DOES ANYONE REMEMBER THE BALL GAME CALLED “I DECLARE WAR” WHERE A LARGE CIRCLE WAS DRAWN IN THE STREET WITH CHALK AND PORTIONED OFF LIKE A PIE FOR THE NUMBER OF PLAYERS EACH OF WHOM WOULD CHOSE A COUNTRY TO REPRESENT THEM AND WRITE THE NAME IN THIER COUNTRY IN THAT SECTION….THE BALL WAS BOUNCED AS HARD AS THE FIRST PLAYER COULD BOUNCE IT YELLING “I DECLARE WAR ON (WHATEVER) COUNTRY HE CHOSE” AND EVERYONE WOULD SCATTER. THE DECLARED COUNTRY PLAYER HAD TO RETRIEVE THE BALL AND YELL FREEZE (EVERYONE FROZE STILL). HE THEN TRIED TO HIT A FROZEN PLAYER WITH THE BALL…IF HE WAS SUCCESSFUL HE GOT TO CARVE OUT A PIECE OF THAT PLAYERS COUNTRY (USUALLY THE SIZE OF HIS FOOT SQUARED) AND WRITE HIS COUNTRY’S NAME IN IT…IF HE MISSED WITH HIS THROW THE PLAYER ATTACKED COULD CUT OUT A PIECE OF THAT PLAYERS COUNTRY AND CLAIM IT AS HIS….AND SO ON TILL THE WORLD WAS OCCUPIED BY THE BEST PLAYER (OR YOU MOTHER CALLED YOU HOME FOR SUPPER OR DARKNESS)…LET ME KNOW IF YOU REMEMBER THIS GAME. ANDREW BROOKLYN 1949 – 1962
Grew up in ENY Brooklyn in the 60s … Pensie Pinkies were better for the games girls played like “A My Name is Anna …” and “Composition Letter A, May I repeat the Letter A” (does anyone remember these games by the way!) And if you were a beginner in Handball, the Spalding was a much faster ball …
I grew up in Gravesend, Brooklyn (West Street and Ave. U) in the 50’s. I remember Spaldeens being our ball of choice for almost all street games. I also remember using Pensie Pinkey’s but I dont remember them being more expensive than a Spaldeen. We would only use a Pensie for box ball or in situations where a Spaldeen ball could be easily lost or stolen. By the way, does anyone remember 4-box baseball and War?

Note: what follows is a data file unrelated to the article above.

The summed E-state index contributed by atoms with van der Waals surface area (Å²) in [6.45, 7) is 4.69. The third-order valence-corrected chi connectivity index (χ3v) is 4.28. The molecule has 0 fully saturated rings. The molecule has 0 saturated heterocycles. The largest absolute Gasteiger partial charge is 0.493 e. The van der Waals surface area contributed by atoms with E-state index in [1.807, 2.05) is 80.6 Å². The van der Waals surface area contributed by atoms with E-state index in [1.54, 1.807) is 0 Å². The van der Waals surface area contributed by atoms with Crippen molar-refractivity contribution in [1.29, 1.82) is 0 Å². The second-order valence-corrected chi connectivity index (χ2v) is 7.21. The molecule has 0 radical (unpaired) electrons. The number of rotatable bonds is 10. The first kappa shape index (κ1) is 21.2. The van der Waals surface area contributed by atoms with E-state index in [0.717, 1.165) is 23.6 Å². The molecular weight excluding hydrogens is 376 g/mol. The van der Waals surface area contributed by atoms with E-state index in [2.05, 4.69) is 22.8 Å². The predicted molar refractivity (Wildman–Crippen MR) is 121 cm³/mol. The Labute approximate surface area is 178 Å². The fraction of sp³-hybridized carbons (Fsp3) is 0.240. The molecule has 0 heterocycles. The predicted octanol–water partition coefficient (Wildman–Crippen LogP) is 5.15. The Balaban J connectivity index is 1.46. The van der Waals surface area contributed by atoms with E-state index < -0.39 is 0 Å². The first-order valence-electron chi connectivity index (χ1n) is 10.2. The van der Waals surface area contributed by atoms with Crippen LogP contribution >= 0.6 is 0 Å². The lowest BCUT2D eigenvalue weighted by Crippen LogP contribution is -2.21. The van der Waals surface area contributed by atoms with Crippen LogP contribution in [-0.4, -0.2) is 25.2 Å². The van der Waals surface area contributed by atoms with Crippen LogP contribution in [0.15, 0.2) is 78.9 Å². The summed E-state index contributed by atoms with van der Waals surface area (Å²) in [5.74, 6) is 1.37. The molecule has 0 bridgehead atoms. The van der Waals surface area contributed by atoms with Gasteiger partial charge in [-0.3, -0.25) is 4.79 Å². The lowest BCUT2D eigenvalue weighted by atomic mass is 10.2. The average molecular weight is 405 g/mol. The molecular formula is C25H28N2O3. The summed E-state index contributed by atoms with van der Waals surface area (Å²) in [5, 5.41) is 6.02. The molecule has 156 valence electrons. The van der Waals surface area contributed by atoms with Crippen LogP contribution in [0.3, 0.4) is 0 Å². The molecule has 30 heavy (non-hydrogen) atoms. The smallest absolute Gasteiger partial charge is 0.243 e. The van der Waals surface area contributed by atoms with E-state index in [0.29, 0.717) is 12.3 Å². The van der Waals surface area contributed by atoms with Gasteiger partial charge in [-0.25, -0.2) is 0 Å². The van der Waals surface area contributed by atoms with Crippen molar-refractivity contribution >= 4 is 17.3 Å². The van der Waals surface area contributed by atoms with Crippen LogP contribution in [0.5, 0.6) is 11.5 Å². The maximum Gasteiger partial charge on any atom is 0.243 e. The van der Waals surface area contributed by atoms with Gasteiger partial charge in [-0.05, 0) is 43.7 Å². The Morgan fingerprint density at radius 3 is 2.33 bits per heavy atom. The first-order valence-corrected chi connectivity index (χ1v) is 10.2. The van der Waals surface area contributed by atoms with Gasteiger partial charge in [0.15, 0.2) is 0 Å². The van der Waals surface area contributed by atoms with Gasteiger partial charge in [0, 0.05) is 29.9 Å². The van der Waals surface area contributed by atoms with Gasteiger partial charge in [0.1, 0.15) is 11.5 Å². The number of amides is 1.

Hey does anyone remember JOhnny On The Pony. I grew up in The Bronx. It would usually take 4 or 5 players on each side. One team would line up against the wall. One player would face the others with back against wall and the rest of team would face him and would bend from the waist one behind the other holding the waist of the one in front of them. The other team would run and jump on the backs of the team trying to land as far forward as he could. The object was to make the team holding them to break under the weight of the jumpers.
Does anyone remember the little back rhymes that some people used to do? My girls are learning “Criss Cross” (draw “X” on partner’s back) Apple Sauce (rub hands down back, palms open) Spiders crawling up your back (Crawl fingers up) Don’t sneeze (finger under partner’s nose) Cold knees (tickle partner’s knees) Now you got the shiver-ies! (tickle partner’s neck) Anyone know any others?
I grew up on Gun Hill Rd halfway between Jerome Ave and Webster Ave. Lived in Norwood(we didnt call it that back then) from 1960 to 1971.A perfect neighborhood to be born into.Leaving as an eleven year old for Southern California was heartbreaking. We played Stickball in the schoolyards of PS94. Fastpitch-box on the wall style. The spaldeen was the ball of choice over the soft and wussy pensie pinky. Does anyone remember splitting a spaldeen when hitting an “eggie” and putting the halves on your elbows? Arrived in Los Angeles suburb of Encino in summer of 1971 and promptly found out that kids had no idea what stickball or spaldeens were. What an underpriviledged culture. All we had were swimming pools,golf courses, and movie stars for neighbors. lol. I wanted the Bronx back. If I could turn the clock back I would still want the bronx back.Money doesn’t buy happiness:for me it was the bronx culture that made me rich. Bill from Gun Hill